The center is open to anyone interested in digging deeper into Native American life, history and culture.

April 20 | Inkana 5K Fun Run

The second annual Inkana Run, a partnership run between the Chickasaw National Recreation Area and the Chickasaw Nation, is planned for Saturday, April 20. The unsanctioned 1-mile fun run/walk and 5K run will start at 8 a.m.

The course will start at Veterans Lake and end on the Chickasaw Cultural Center campus. Participants should park at the Chickasaw Cultural Center and ride the provided shuttles to the starting point. The last shuttle bus will leave at 7:15 a.m.

The $25 entry fee will benefit the Chickasaw Foundation for the division of social services general education scholarship.

Pre-registration is due April 5 and guarantees participants a T-shirt. Contact Janet Milburn at Janet.Milburn@Chickasaw.net to pre-register or call (580) 470-2131 to be directed to the nearest pre-registration site.

On-site registration begins at 6:30 a.m. at the Chickasaw Cultural Center.

April 20 | Easter Celebration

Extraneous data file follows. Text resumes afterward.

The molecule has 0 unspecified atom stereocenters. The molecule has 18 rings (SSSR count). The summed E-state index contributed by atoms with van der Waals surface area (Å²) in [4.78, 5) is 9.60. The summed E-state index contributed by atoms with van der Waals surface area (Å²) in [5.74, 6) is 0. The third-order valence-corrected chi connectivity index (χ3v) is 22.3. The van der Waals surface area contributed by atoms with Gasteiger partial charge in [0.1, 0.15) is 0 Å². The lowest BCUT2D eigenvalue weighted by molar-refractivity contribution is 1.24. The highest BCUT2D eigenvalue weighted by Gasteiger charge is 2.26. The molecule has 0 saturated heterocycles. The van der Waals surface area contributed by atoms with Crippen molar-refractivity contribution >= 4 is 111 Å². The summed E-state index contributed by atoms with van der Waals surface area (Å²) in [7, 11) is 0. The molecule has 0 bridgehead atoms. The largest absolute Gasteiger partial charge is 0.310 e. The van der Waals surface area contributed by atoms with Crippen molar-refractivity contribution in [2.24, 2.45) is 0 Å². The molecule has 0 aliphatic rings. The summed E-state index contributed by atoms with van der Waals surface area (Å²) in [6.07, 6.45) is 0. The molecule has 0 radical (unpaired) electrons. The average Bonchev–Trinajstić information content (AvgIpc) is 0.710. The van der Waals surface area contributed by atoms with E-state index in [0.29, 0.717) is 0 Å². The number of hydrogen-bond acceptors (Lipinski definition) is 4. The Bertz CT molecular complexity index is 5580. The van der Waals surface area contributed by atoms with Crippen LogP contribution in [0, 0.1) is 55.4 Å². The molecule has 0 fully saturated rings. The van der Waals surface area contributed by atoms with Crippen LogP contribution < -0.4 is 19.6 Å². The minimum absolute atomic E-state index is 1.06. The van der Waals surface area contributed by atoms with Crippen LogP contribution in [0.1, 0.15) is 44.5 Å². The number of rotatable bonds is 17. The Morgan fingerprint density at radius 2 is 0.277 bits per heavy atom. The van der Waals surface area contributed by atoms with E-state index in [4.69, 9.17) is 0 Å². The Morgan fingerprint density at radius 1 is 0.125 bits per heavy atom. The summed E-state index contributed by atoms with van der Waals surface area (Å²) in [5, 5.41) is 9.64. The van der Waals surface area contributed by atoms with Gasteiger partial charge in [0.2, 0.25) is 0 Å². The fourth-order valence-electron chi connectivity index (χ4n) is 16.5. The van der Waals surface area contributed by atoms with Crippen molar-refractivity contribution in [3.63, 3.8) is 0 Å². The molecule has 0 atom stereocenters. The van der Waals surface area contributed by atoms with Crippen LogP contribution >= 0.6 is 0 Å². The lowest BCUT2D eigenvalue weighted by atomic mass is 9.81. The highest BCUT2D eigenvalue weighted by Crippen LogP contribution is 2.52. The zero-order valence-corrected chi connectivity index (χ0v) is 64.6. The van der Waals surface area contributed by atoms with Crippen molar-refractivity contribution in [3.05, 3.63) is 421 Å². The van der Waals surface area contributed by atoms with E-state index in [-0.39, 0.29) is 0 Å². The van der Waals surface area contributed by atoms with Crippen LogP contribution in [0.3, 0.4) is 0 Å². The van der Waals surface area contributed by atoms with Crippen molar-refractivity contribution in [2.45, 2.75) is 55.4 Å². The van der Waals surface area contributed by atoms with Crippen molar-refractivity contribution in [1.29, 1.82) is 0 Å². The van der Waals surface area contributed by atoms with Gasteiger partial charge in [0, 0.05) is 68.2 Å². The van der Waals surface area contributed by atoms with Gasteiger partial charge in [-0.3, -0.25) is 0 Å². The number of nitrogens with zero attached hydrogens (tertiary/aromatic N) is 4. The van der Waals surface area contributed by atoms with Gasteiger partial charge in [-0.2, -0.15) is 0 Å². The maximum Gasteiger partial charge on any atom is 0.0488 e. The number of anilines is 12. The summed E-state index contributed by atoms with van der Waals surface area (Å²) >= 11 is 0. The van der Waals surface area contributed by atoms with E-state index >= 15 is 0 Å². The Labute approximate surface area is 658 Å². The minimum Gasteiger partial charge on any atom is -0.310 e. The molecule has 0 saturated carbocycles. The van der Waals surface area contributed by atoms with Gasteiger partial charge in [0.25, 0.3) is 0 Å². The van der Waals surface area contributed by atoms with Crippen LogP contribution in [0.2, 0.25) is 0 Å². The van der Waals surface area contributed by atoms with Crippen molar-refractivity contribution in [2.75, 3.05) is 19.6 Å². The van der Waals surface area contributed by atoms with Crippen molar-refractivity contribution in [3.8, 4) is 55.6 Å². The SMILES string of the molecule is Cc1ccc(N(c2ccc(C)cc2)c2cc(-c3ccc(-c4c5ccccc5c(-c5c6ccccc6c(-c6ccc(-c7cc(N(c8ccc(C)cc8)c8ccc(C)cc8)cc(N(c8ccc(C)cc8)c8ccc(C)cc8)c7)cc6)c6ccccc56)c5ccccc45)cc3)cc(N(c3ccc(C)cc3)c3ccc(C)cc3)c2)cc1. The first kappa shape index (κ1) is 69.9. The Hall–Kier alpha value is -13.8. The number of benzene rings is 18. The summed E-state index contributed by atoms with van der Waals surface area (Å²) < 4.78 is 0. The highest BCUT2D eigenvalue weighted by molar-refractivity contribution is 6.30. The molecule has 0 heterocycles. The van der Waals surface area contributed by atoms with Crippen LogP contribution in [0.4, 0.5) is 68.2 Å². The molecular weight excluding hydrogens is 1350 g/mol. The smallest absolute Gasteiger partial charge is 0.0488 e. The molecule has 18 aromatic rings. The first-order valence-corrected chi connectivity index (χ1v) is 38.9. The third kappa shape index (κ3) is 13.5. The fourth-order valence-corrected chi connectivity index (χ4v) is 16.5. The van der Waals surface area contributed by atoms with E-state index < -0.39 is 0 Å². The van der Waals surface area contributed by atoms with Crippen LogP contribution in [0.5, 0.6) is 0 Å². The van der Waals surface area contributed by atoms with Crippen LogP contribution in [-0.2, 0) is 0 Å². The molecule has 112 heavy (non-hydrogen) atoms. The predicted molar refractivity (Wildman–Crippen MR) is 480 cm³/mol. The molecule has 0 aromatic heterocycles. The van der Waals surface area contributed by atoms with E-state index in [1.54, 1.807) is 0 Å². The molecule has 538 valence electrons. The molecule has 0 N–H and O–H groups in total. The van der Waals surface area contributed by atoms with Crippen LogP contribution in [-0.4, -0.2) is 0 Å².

The Easter Bunny has planned a visit to the annual Easter celebration 10 a.m. to 5 p.m., Saturday, April 20, at the Chickasaw Cultural Center.

The bunny will pass out Easter totes to children and pose for photographs. Other festivities include games, make-and-take crafts, stomp dances and cultural demonstrations.

The family-friendly film “Hop” will be played at 11:30 a.m. and “Peter Rabbit” at 2:30 p.m. in the Anoli’ Theater.

April 20-28 | National Park Week

In recognition of National Park Week, the Chickasaw Cultural Center and the Chickasaw National Recreation Area (CNRA) have joined together to celebrate the natural springs, wildlife and lush foliage awaiting visitors at the CNRA.

Demonstrations and films are planned throughout the week of Saturday, April 20, to Sunday, April 28.

Episodes of “National Parks: America’s Best Idea” will be screened 2:30 p.m., April 20-28, at the cultural center’s Anoli’ Theater.